Alnylam has an exclusive alliance with Genzyme, a Sanofi company, to develop and commercialize RNAi therapeutics, including ALN-TTR02 and ALN-TTRsc, for the treatment of ATTR in Japan and the broader Asian-Pacific region. Alnylam plans to develop and commercialize the ALN-TTR program in North and South America, Europe, and rest of the world.About Transthyretin-Mediated Amyloidosis Transthyretin (TTR)-mediated amyloidosis (ATTR) is an inherited, progressively debilitating, and fatal disease caused by mutations in the TTR gene. TTR protein is produced primarily in the liver and is normally a carrier for retinol binding protein. Mutations in TTR cause abnormal amyloid proteins to accumulate and damage body organs and tissue, such as the peripheral nerves and heart, resulting in intractable peripheral sensory neuropathy, autonomic neuropathy, and/or cardiomyopathy. ATTR represents a major unmet medical need with significant morbidity and mortality; familial amyloidotic polyneuropathy (FAP) affects approximately 10,000 people worldwide and familial amyloidotic cardiomyopathy (FAC) affects at least 40,000 people worldwide. FAP patients have a life expectancy of five to 15 years from symptom onset, and the only treatment options for early stage disease are liver transplantation and tafamidis (approved in Europe). The mean survival for FAC patients is approximately 2.5 years, and there are no approved therapies. There is a significant need for novel therapeutics to treat patients who have inherited mutations in the TTR gene. About LNP Technology Alnylam has licenses to Tekmira LNP intellectual property for use in RNAi therapeutic products using LNP technology. About RNA Interference (RNAi) RNAi (RNA interference) is a revolution in biology, representing a breakthrough in understanding how genes are turned on and off in cells, and a completely new approach to drug discovery and development. Its discovery has been heralded as “a major scientific breakthrough that happens once every decade or so,” and represents one of the most promising and rapidly advancing frontiers in biology and drug discovery today which was awarded the 2006 Nobel Prize for Physiology or Medicine. RNAi is a natural process of gene silencing that occurs in organisms ranging from plants to mammals. By harnessing the natural biological process of RNAi occurring in our cells, the creation of a major new class of medicines, known as RNAi therapeutics, is on the horizon. Small interfering RNA (siRNA), the molecules that mediate RNAi and comprise Alnylam’s RNAi therapeutic platform, target the cause of diseases by potently silencing specific mRNAs, thereby preventing disease-causing proteins from being made. RNAi therapeutics have the potential to treat disease and help patients in a fundamentally new way.
About Alnylam PharmaceuticalsAlnylam is a biopharmaceutical company developing novel therapeutics based on RNA interference, or RNAi. The company is leading the translation of RNAi as a new class of innovative medicines with a core focus on RNAi therapeutics toward genetically defined targets for the treatment of serious, life-threatening diseases with limited treatment options for patients and their caregivers. These include: ALN-TTR02, an intravenously delivered RNAi therapeutic targeting transthyretin (TTR) for the treatment of TTR-mediated amyloidosis (ATTR) in patients with familial amyloidotic polyneuropathy (FAP); ALN-TTRsc, a subcutaneously delivered RNAi therapeutic targeting TTR for the treatment of ATTR in patients with familial amyloidotic cardiomyopathy (FAC); ALN-AT3, an RNAi therapeutic targeting antithrombin (AT) for the treatment of hemophilia and rare bleeding disorders (RBD); ALN-AS1, an RNAi therapeutic targeting aminolevulinate synthase-1 (ALAS-1) for the treatment of acute intermittent porphyria (AIP); ALN-PCS, an RNAi therapeutic targeting PCSK9 for the treatment of hypercholesterolemia; ALN-TMP, an RNAi therapeutic targeting TMPRSS6 for the treatment of beta-thalassemia and iron-overload disorders; ALN-AAT, an RNAi therapeutic targeting alpha-1-antitrypsin (AAT) for the treatment of AAT deficiency liver disease; and ALN-CC5, an RNAi therapeutic targeting the C5 component of the complement pathway for the treatment of complement-mediated diseases, amongst other programs. As part of its “Alnylam 5x15 TM” strategy, the company expects to have five RNAi therapeutic products for genetically defined diseases in clinical development, including programs in advanced stages, on its own or with a partner by the end of 2015. Alnylam has additional partnered programs in clinical or development stages, including ALN-RSV01 for the treatment of respiratory syncytial virus (RSV) infection and ALN-VSP for the treatment of liver cancers. The company’s leadership position on RNAi therapeutics and intellectual property have enabled it to form major alliances with leading companies including Merck, Medtronic, Novartis, Biogen Idec, Roche, Takeda, Kyowa Hakko Kirin, Cubist, Ascletis, Monsanto, Genzyme, and The Medicines Company. In addition, Alnylam holds an equity position in Regulus Therapeutics Inc., a company focused on discovery, development, and commercialization of microRNA therapeutics. Alnylam has also formed Alnylam Biotherapeutics, a division of the company focused on the development of RNAi technologies for applications in biologics manufacturing, including recombinant proteins and monoclonal antibodies. Alnylam’s VaxiRNA™ platform applies RNAi technology to improve the manufacturing processes for vaccines; GlaxoSmithKline is a collaborator in this effort. Alnylam scientists and collaborators have published their research on RNAi therapeutics in over 100 peer-reviewed papers, including many in the world’s top scientific journals such as Nature, Nature Medicine, Nature Biotechnology, and Cell. Founded in 2002, Alnylam maintains headquarters in Cambridge, Massachusetts. For more information, please visit www.alnylam.com. About “Alnylam 5x15™” The “Alnylam 5x15” strategy, launched in January 2011, establishes a path for development and commercialization of novel RNAi therapeutics toward genetically defined targets for the treatment of diseases with high unmet medical need. Products arising from this initiative share several key characteristics including: a genetically defined target and disease; the potential to have a major impact in a high unmet need population; the ability to leverage the existing Alnylam RNAi delivery platform; the opportunity to monitor an early biomarker in Phase I clinical trials for human proof of concept; and the existence of clinically relevant endpoints for the filing of a new drug application (NDA) with a focused patient database and possible accelerated paths for commercialization. By the end of 2015, the company expects to have five such RNAi therapeutic programs in clinical development, including programs in advanced stages, on its own or with a partner. The “Alnylam 5x15” programs include: ALN-TTR02, an intravenously delivered RNAi therapeutic targeting transthyretin (TTR) for the treatment of TTR-mediated amyloidosis (ATTR) in patients with familial amyloidotic polyneuropathy (FAP); ALN-TTRsc, a subcutaneously delivered RNAi therapeutic targeting TTR for the treatment of ATTR in patients with familial amyloidotic cardiomyopathy (FAC); ALN-AT3, an RNAi therapeutic targeting antithrombin (AT) for the treatment of hemophilia and rare bleeding disorders (RBD); ALN-AS1, an RNAi therapeutic targeting aminolevulinate synthase-1 (ALAS-1) for the treatment of acute intermittent porphyria (AIP); ALN-PCS, an RNAi therapeutic targeting PCSK9 for the treatment of hypercholesterolemia; ALN-TMP, an RNAi therapeutic targeting TMPRSS6 for the treatment of beta-thalassemia and iron-overload disorders; ALN-AAT, an RNAi therapeutic targeting alpha-1-antitrypsin (AAT) for the treatment of AAT deficiency liver disease; and ALN-CC5, an RNAi therapeutic targeting the C5 component of the complement pathway for the treatment of complement-mediated diseases, amongst other programs. Alnylam intends to focus on developing and commercializing certain programs from this product strategy itself in North and South America, Europe, and other parts of the world; these include ALN-TTR, ALN-AT3, and ALN-AS1; the company will seek global development and commercial alliances for other programs.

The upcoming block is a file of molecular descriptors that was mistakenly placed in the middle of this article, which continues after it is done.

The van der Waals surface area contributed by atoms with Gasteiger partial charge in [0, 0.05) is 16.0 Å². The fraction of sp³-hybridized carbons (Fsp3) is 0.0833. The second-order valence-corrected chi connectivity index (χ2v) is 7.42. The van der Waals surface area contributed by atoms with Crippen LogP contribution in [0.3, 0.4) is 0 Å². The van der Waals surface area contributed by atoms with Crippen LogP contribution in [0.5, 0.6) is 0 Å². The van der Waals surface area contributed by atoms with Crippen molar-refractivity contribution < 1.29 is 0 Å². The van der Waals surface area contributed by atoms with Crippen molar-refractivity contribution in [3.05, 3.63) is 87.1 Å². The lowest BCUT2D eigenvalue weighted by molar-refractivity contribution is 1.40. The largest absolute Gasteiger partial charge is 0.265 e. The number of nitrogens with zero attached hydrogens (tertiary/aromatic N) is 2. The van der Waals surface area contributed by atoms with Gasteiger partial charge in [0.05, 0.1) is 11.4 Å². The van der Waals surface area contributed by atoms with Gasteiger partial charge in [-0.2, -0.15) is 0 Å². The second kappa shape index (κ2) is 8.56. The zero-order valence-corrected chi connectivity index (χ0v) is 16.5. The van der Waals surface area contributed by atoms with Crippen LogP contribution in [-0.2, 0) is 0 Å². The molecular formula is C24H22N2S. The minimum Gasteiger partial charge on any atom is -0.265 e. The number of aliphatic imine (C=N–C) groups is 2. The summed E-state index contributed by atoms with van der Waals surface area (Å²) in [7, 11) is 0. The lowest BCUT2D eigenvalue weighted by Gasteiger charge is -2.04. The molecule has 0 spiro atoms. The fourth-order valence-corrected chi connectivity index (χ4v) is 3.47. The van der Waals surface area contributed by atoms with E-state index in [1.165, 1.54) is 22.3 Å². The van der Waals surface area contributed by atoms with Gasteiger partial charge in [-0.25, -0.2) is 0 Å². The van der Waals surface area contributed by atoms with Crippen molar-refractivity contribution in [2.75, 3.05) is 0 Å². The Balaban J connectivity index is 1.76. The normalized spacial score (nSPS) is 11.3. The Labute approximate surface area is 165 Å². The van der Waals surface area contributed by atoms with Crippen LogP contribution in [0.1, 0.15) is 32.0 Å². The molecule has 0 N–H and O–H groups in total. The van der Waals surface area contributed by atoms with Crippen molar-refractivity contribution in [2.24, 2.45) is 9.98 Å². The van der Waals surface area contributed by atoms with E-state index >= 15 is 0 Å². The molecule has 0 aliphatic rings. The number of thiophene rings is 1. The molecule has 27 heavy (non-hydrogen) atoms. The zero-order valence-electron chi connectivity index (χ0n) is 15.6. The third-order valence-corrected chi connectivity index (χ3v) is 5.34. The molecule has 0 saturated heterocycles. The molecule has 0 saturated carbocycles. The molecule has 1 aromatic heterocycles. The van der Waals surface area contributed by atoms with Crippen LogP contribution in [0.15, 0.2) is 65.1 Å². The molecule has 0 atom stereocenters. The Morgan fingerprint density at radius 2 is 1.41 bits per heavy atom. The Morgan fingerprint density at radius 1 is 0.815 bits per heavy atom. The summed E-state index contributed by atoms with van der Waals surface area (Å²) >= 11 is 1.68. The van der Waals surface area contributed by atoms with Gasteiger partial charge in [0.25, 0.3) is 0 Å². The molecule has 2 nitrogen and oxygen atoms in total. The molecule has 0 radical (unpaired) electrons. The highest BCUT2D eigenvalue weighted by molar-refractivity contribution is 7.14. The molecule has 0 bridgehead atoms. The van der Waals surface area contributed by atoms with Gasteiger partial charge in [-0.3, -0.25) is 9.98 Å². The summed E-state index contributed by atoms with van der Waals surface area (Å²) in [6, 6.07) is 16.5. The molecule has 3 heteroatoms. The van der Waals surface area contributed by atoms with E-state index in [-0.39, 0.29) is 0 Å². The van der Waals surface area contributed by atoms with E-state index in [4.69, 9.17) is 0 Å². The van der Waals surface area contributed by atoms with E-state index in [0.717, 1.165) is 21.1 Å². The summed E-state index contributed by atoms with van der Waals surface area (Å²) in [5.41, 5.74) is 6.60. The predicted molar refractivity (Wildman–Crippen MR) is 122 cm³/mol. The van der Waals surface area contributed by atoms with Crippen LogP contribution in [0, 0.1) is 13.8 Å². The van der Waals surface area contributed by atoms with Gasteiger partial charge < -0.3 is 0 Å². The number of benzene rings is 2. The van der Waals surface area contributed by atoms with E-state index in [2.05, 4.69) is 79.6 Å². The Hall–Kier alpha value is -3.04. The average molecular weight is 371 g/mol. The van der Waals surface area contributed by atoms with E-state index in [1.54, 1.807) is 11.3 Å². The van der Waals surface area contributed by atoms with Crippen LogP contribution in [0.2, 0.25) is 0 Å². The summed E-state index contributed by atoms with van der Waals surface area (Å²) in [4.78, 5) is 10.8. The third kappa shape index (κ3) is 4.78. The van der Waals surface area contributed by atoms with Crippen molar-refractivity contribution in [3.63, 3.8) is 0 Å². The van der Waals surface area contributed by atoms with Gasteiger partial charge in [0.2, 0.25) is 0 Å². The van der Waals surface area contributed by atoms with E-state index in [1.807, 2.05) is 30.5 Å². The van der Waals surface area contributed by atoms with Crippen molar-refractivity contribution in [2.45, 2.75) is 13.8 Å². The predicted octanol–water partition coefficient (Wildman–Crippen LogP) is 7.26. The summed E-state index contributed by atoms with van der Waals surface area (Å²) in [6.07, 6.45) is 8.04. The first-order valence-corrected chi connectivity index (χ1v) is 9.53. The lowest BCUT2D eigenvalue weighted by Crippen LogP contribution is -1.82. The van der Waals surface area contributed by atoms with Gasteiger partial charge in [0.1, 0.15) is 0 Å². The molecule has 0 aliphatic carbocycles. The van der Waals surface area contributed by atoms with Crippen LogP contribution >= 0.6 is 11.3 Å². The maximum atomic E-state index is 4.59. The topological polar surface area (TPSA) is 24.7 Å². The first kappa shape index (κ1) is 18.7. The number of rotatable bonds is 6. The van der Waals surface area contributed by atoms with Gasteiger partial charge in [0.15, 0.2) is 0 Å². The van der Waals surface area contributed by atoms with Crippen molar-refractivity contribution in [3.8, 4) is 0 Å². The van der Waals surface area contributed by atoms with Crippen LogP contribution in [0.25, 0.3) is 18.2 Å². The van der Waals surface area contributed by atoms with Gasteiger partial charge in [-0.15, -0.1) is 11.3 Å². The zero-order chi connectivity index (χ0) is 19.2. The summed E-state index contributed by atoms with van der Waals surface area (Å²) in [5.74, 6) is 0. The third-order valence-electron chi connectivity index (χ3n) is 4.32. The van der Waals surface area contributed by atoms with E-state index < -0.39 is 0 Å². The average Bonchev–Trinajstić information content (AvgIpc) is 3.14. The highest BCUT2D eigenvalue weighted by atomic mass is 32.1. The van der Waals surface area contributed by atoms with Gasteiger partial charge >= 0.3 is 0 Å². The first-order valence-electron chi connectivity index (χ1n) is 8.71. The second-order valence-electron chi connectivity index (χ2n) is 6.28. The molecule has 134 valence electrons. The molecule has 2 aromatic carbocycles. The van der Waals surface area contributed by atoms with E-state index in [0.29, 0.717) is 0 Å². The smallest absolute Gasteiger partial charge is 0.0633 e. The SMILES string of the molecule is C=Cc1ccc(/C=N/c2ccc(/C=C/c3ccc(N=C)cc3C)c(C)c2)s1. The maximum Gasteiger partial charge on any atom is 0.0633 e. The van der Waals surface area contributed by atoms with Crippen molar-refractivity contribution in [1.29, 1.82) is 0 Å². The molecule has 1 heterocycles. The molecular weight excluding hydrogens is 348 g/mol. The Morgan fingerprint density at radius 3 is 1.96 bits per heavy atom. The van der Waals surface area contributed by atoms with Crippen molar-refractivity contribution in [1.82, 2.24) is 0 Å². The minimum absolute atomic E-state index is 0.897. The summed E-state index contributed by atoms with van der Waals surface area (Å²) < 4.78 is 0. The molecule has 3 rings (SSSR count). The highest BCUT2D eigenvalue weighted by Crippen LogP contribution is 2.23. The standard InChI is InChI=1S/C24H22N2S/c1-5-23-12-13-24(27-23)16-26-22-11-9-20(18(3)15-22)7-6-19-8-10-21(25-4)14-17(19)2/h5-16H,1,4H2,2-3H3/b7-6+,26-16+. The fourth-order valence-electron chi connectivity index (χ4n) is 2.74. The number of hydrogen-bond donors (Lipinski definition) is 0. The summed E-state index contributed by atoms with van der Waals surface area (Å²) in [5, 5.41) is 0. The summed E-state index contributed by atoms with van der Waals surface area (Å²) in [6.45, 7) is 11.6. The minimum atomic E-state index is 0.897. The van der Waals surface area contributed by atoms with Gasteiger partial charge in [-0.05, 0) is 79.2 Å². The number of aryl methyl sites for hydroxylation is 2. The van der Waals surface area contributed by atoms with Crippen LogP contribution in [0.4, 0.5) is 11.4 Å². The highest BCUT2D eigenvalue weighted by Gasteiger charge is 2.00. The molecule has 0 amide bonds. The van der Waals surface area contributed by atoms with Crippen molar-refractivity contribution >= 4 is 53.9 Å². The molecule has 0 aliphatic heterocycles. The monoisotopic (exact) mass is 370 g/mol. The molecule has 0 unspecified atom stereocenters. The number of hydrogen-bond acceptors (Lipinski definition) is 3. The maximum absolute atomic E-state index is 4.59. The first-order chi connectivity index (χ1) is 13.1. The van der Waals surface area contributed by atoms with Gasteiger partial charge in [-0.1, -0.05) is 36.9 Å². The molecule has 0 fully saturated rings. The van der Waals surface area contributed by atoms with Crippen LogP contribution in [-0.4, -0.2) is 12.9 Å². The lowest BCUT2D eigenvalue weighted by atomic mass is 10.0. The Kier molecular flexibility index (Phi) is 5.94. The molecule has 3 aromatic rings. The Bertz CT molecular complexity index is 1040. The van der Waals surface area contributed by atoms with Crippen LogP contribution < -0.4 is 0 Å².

Alnylam Forward-Looking StatementsVarious statements in this release concerning Alnylam’s future expectations, plans and prospects, including without limitation, Alnylam’s expectations regarding its “Alnylam 5x15” product strategy, Alnylam’s views with respect to the potential for RNAi therapeutics, including ALN-TTR02, its expectations regarding the reporting of data from its ALN-TTR02 clinical trials, its expectations with respect to the timing and success of its clinical trials for ALN-TTR02, and its expectations regarding the potential market opportunity for ALN-TTR02, constitute forward-looking statements for the purposes of the safe harbor provisions under The Private Securities Litigation Reform Act of 1995. Actual results may differ materially from those indicated by these forward-looking statements as a result of various important factors, including, without limitation, Alnylam’s ability to discover and develop novel drug candidates and delivery approaches, successfully demonstrate the efficacy and safety of its drug candidates, including ALN-TTR02, the pre-clinical and clinical results for its product candidates, which may not support further development of product candidates, actions of regulatory agencies, which may affect the initiation, timing and progress of clinical trials, obtaining, maintaining and protecting intellectual property, Alnylam’s ability to enforce its patents against infringers and defend its patent portfolio against challenges from third parties, obtaining regulatory approval for products, competition from others using technology similar to Alnylam’s and others developing products for similar uses, Alnylam’s ability to obtain additional funding to support its business activities and establish and maintain strategic business alliances and new business initiatives, Alnylam’s dependence on third parties for development, manufacture, marketing, sales and distribution of products, the outcome of litigation, and unexpected expenditures, as well as those risks more fully discussed in the “Risk Factors” filed with Alnylam’s current report on Form 10-Q filed with the Securities and Exchange Commission (SEC) on May 7, 2013 and in other filings that Alnylam makes with the SEC. In addition, any forward-looking statements represent Alnylam’s views only as of today and should not be relied upon as representing its views as of any subsequent date. Alnylam explicitly disclaims any obligation to update any forward-looking statements.